Sample cutting and sewing costs pt.2

Following up from yesterday’s entry, I made several markers (see What is a marker? if you have no idea what they are) to compare efficiency for double and single folded lays. For both lays I used the same fabric width of 58″. The single ply area was of course, 58″, while the double ply layout was based on a 29″ width.

The double folded lay came out like so:

The single ply layout looks like this (clicking on either image will get you a larger image file):

As you can see, my claim that efficiency would be improved by 15% was unfounded -at best considering the scant 3% improvement (in larger companies, one could get a bonus for a 3% improvement!). However -and that’s a big however- in the single ply lay, there is a block of unused fabric that measures approximately 15″x15″ that would normally be taken up by the next repeat (size) in a production lay which would actually increase the efficiency. I’d have to make another marker with however many sizes to know with any certainty but I would guess -caveat considering how that’s been working out- that perhaps as many as five repeats could be lain in the space of four or at least six in the space of five which could increase efficiency by about 15%. By the same token, similar savings could not be possible for the folded lay. Long story short, doing the single ply still represents significant savings as a production yield pre-test and well worth the investment of time to do it.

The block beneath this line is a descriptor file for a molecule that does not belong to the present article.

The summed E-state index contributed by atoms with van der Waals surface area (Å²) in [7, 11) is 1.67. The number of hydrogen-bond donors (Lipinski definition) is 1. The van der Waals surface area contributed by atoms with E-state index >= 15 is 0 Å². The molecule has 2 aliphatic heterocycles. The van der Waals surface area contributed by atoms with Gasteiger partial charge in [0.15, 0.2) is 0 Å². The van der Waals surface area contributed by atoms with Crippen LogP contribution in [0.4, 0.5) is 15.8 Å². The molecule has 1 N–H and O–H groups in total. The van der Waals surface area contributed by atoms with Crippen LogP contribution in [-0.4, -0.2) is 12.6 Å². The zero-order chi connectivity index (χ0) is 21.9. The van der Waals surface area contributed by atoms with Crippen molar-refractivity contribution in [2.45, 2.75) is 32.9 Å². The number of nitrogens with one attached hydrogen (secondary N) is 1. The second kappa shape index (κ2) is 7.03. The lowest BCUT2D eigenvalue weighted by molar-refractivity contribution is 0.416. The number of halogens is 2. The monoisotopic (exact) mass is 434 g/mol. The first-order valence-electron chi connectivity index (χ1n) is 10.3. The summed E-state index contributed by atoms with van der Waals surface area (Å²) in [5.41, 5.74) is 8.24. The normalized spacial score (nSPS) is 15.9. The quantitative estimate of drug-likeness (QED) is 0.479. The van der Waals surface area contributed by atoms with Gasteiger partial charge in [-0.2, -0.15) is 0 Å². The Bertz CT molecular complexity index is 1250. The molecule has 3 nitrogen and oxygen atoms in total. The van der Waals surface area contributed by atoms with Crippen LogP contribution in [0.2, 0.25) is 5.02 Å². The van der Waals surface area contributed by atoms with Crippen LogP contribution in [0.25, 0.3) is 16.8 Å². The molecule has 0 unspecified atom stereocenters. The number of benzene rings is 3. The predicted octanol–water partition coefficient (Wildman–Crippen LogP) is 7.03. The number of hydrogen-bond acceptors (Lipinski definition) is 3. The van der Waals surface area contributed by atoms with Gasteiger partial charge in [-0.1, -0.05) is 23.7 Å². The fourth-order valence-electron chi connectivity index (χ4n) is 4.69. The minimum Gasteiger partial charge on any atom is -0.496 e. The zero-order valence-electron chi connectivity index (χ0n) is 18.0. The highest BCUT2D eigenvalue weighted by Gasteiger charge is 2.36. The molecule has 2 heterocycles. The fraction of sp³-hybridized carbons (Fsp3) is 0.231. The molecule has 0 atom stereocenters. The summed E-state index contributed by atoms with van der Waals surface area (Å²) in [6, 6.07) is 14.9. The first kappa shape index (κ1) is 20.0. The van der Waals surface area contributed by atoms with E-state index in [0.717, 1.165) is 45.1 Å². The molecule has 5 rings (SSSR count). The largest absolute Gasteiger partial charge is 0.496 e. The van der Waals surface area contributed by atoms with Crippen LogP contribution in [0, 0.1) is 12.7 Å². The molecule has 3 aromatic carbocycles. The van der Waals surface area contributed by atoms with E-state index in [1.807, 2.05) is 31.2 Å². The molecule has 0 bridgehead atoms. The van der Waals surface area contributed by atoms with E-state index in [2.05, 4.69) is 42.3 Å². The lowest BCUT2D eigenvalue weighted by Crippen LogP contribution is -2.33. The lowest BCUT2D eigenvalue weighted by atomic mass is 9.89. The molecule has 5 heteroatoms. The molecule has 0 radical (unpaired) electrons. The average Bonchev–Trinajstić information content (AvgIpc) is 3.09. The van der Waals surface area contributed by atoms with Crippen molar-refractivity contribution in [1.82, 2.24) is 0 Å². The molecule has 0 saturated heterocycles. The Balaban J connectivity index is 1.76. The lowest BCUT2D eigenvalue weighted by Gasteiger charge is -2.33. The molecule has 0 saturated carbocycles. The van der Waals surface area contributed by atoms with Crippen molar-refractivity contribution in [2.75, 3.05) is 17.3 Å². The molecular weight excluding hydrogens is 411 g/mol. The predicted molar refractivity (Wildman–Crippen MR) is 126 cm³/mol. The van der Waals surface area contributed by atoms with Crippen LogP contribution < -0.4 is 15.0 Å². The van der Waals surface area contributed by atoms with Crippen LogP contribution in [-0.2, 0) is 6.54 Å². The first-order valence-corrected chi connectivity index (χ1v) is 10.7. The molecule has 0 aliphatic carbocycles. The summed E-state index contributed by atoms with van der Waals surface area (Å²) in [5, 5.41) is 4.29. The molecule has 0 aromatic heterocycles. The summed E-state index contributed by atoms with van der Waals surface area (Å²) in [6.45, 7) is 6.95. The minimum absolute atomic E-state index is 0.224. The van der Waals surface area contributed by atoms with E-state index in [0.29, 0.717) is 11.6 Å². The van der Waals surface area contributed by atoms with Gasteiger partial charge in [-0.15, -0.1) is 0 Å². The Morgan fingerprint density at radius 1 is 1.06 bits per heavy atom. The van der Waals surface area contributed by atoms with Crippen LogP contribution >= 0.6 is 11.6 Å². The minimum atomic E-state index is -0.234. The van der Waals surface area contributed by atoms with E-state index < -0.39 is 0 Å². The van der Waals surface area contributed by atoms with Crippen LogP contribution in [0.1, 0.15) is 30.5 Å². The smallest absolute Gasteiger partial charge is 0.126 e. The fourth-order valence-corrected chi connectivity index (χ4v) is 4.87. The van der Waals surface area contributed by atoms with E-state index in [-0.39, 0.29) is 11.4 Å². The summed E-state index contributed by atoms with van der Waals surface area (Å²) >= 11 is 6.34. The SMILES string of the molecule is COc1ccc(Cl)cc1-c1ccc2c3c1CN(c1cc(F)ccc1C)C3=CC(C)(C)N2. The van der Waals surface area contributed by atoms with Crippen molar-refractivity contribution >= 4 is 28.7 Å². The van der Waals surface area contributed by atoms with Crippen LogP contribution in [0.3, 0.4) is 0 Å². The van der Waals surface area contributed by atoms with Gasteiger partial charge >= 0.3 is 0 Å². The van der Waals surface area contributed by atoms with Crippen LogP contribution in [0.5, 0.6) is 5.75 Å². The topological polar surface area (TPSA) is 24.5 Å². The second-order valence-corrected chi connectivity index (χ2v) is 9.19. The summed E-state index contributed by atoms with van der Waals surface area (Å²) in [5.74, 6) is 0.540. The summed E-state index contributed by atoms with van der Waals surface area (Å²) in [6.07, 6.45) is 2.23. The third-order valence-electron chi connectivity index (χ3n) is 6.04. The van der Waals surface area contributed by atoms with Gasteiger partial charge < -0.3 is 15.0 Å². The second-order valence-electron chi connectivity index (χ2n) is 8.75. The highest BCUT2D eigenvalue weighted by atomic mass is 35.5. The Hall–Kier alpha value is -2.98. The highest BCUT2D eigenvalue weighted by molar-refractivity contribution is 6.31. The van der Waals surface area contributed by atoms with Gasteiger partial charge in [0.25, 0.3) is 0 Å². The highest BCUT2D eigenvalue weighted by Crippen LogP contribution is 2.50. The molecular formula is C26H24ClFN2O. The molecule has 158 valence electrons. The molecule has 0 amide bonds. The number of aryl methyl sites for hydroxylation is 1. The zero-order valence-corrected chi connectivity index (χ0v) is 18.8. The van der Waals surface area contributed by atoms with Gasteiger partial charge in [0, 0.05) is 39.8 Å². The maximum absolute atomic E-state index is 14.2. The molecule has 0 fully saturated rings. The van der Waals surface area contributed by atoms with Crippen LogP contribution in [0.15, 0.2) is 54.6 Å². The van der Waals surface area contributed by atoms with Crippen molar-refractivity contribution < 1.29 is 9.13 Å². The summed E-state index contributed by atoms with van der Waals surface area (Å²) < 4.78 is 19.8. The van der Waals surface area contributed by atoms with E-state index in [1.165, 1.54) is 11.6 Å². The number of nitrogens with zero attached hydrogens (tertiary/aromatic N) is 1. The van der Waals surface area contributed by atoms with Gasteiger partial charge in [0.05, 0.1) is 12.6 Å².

Switching gears, I meant to explain two other reasons why sample cutting can cost more than one would hope. The first is that we cut more pieces than one would at home (nice RTW has lots of guts) and also, it depends on the provider’s infrastructure…

It was at this point that this entry became quite lengthy and since it diverges from yesterday’s follow up, I decided to post it as part three for tomorrow. There will probably be two posts tomorrow because I had to write a separate post as an aside to part three. The former will be about fusing maps. I’ll bet you’re shivering all over with anticipation to read that one. Be still your beating heart, tomorrow will come soon enough.

But anyway, feel free to post comments or questions on this follow up. Thanks!

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